Maglev is best option for Northeast [Letter]

September 15, 2014

In Robert Reuter's letter to the editor ("Maglev is not the answer," Sept. 12), he identifies the great need to upgrade the Northeast Corridor's infrastructure. The proposal of an SCMAGLEV train system between Washington, D.C. and New York with an initial phase between Baltimore and Washington represents an opportunity to transform the mega-region. Undertaking this project, we will ensure that we can scale for future needs — both those we can foresee and those we cannot. With SCMAGLEV, we will choose a system technologically superior to conventional high-speed rail with extreme performance advantages. This system will drive economic productivity, benefit the environment and improve how people live and work. A variety of the points in Mr. Reuter's letter need to be clarified as much of what he writes about the SCMAGLEV proposal is misleading.

The B&P Tunnel is 141 years old. We agree that it is crucial to repair it as a safety measure. However, this will not have a significant impact on travel times. Speed restrictions of 30 miles per hour are in place for this tunnel stretching 1.4 miles south of Baltimore's Penn Station. Even if one were to improve the tunnel and lift the speed restriction, the tight curvature of the alignment south of the tunnel would still impose a major limit on the speed that could be achieved and would have only a modest impact on travel times.

While traditional, TGV high speed rail technology hit 357 mph in 2007 (4 mph less than the SCMAGLEV speed record), it took the TGV nearly 13 minutes to reach that limit. The SCMAGLEV takes just over 2 minutes to reach 311 mph. That makes for an enormous difference in travel times. Moreover, while the TGV top speed was achieved during tests that concluded in 2007, SCMAGLEV trains regularly run at 311 mph and above today.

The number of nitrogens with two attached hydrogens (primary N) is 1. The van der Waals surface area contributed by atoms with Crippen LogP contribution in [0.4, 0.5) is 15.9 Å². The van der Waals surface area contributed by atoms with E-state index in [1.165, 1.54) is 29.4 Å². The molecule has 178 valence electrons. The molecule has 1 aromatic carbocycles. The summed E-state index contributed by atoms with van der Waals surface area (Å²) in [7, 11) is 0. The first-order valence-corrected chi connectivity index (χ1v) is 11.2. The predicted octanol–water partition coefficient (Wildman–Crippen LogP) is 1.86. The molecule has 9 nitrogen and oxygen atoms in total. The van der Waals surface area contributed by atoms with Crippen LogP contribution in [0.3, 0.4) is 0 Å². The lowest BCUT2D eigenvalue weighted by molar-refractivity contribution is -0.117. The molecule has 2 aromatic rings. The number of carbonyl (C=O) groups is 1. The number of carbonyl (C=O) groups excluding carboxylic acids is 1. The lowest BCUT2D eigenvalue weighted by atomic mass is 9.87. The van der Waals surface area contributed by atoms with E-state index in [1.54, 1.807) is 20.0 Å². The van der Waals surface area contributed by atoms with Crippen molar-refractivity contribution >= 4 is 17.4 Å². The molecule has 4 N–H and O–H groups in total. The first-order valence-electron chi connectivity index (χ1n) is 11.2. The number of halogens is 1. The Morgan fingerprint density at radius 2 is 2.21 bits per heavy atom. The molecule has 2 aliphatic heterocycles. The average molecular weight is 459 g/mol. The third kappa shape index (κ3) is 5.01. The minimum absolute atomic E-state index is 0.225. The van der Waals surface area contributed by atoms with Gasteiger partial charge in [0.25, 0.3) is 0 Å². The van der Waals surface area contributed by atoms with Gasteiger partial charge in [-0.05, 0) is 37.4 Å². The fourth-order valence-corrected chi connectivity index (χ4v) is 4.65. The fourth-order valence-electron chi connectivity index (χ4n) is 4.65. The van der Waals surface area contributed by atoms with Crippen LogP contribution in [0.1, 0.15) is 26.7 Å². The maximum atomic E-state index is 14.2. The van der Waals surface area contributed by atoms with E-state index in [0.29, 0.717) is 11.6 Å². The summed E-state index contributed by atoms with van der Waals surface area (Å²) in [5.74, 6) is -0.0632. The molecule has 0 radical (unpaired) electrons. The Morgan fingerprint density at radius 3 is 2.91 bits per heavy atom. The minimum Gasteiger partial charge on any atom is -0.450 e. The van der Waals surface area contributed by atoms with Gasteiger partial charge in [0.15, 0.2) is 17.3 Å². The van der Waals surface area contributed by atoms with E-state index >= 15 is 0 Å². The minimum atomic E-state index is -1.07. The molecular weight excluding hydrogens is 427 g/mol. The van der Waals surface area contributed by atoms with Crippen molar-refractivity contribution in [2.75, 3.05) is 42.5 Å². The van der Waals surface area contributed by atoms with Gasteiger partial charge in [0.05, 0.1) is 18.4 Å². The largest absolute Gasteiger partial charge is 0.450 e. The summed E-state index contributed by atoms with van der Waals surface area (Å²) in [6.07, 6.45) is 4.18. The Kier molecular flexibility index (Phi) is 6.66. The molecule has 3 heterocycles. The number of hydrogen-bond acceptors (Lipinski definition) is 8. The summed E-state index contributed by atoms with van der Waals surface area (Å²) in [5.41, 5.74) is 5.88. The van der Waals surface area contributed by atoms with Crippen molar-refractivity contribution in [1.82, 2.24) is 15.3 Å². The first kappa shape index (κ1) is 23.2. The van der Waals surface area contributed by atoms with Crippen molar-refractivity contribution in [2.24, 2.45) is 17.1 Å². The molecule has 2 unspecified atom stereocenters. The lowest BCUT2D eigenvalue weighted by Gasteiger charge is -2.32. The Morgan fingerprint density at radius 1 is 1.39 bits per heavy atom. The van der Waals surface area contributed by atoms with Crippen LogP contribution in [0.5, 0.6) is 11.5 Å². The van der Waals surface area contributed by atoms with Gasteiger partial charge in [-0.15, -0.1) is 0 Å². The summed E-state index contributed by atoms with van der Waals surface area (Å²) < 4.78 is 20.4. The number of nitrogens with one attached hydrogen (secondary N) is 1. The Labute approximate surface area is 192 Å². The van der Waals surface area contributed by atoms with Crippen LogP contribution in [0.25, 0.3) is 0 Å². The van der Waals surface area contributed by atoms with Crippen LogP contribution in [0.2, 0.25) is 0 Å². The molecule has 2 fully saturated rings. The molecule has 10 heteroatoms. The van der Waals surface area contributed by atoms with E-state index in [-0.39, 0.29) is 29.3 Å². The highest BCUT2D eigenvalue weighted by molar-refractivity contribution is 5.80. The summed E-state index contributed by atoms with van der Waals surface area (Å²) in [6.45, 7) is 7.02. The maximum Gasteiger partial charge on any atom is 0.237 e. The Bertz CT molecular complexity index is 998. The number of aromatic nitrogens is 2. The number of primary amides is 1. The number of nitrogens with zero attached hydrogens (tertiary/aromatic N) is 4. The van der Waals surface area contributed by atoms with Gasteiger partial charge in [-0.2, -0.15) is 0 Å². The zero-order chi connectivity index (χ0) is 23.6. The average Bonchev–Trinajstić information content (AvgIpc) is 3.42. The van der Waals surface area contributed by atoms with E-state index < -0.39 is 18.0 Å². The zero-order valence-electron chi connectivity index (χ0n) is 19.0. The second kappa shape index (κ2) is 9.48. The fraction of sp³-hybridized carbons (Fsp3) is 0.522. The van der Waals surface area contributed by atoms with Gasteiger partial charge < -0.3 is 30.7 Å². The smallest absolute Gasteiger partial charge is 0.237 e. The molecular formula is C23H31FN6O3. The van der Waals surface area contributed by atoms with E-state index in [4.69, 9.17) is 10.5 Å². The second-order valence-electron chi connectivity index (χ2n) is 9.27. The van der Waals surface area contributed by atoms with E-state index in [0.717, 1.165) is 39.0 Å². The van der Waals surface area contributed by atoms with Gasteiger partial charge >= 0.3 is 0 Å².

Conventional high-speed rail systems face a speed/performance trade-off. Because the wheels and pantograph make contact with the rails and catenary, vibration and noise are significant the faster you go and can have a major impact on ride quality, noise, etc. In addition, when conventional trains are pushed to higher speeds, this necessarily increases maintenance costs with more frequent replacement of wheels, rails, catenary and pantograph, etc. due to the higher impact loads. By contrast, the SCMAGLEV train levitates and has no rails and no catenary, which means it is extremely stable at very high speeds and eliminates the wear and tear that a conventional system would experience.

The Shanghai Maglev Train is a very different technology from the SCMAGLEV system and is in many ways not comparable. We can't speculate on the rationale behind commercial decisions of Transrapid and SMT. However, we would point out that in Japan, a private company is funding the entire cost of the project from Tokyo to Osaka, a distance of more than 270 miles. This strongly validates the commercial viability of the technology. In contrast to a "fancy gadget," the SCMAGLEV train is the future of high-speed ground transportation in Japan. We think it's also the future of transportation for the Northeast Corridor.

Paul A. Tiburzi, Baltimore

The writer serves as counsel to The Northeast Maglev.

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